This biergarten was established in 1865 and is considered one of Cincinnati’s treasures. During Cincinnati’s booming influx of German immigrants in the late 1800s to early 1900s, beer gardens like Mecklenburg were important meeting places, essentially becoming cultural institutions. It continued to operate as both a legitimate restaurant as well as a speakeasy during Prohibition: The position of a model ship on the bar would indicate to customers when it was considered safe to order alcohol. In 1976, Mecklenburg Gardens was listed on the National Register of Historic Places. Sit under the 100-year-old grape vines which grow over the outdoor garden, and enjoy a piece of Cincinnati history with your pint of hefeweizen.
It’s not necessarily a bad thing if you get “the boot” at this beer garden named after the German word for cheers. “Das Boot” is a boot-shaped, beer-filled, two-liter glass that is served according to an interesting custom: Once it’s bought, it must be passed between your group and all the beer downed before it’s allowed to touch the table. If you still have room left, try the curry wurst, a pork and veal weisswurst topped with curry ketchup. If you don’t happen to be near Prost, here’s how you can make your own curry ketchup at home.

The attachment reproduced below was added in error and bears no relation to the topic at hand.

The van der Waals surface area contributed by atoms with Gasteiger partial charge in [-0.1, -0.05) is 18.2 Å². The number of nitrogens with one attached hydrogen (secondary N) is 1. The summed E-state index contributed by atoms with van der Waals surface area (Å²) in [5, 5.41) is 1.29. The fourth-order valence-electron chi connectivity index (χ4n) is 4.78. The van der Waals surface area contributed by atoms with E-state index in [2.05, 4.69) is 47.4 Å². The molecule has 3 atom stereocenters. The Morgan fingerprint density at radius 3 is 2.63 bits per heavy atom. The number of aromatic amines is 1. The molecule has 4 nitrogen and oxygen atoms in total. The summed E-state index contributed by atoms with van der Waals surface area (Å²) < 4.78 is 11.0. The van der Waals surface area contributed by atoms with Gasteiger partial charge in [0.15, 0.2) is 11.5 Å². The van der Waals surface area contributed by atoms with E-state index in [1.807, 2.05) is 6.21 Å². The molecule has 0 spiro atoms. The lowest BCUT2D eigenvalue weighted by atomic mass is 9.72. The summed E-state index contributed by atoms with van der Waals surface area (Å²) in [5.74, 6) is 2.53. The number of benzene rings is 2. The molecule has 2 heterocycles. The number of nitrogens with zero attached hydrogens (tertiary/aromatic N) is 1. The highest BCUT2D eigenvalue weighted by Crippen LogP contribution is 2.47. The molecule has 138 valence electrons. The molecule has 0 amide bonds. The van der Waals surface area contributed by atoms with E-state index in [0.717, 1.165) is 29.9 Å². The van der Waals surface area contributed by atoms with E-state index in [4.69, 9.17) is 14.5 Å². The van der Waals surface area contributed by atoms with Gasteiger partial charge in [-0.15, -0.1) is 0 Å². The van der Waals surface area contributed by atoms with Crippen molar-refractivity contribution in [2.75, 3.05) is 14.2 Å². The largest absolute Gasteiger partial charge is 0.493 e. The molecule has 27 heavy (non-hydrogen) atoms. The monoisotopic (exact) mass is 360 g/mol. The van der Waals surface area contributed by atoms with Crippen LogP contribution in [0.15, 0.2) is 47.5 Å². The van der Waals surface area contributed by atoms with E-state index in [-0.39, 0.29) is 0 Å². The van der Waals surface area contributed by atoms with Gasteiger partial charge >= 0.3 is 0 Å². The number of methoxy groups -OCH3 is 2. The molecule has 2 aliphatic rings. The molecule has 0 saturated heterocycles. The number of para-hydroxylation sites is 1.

This German beer hall (which used to be called Von Trapp’s) is located in Seattle’s Capitol Hill neighborhood, and covers over 10,000 square feet, with two massive fireplaces and five indoor bocce courts. Bocce is the Italian version of boules, a similar game that’s played all over Germany and Austria. Don’t miss stopping by on a Monday, when you can win… meat? For a $1 ticket you can enter the Meat Raffle, and if you win you’ll be free to pick $20 worth of your favorite bratwurst, special sausage, or choice cuts of meat from the deli case. There are two drawings every half hour, so chances are pretty good you won’t be going home alone.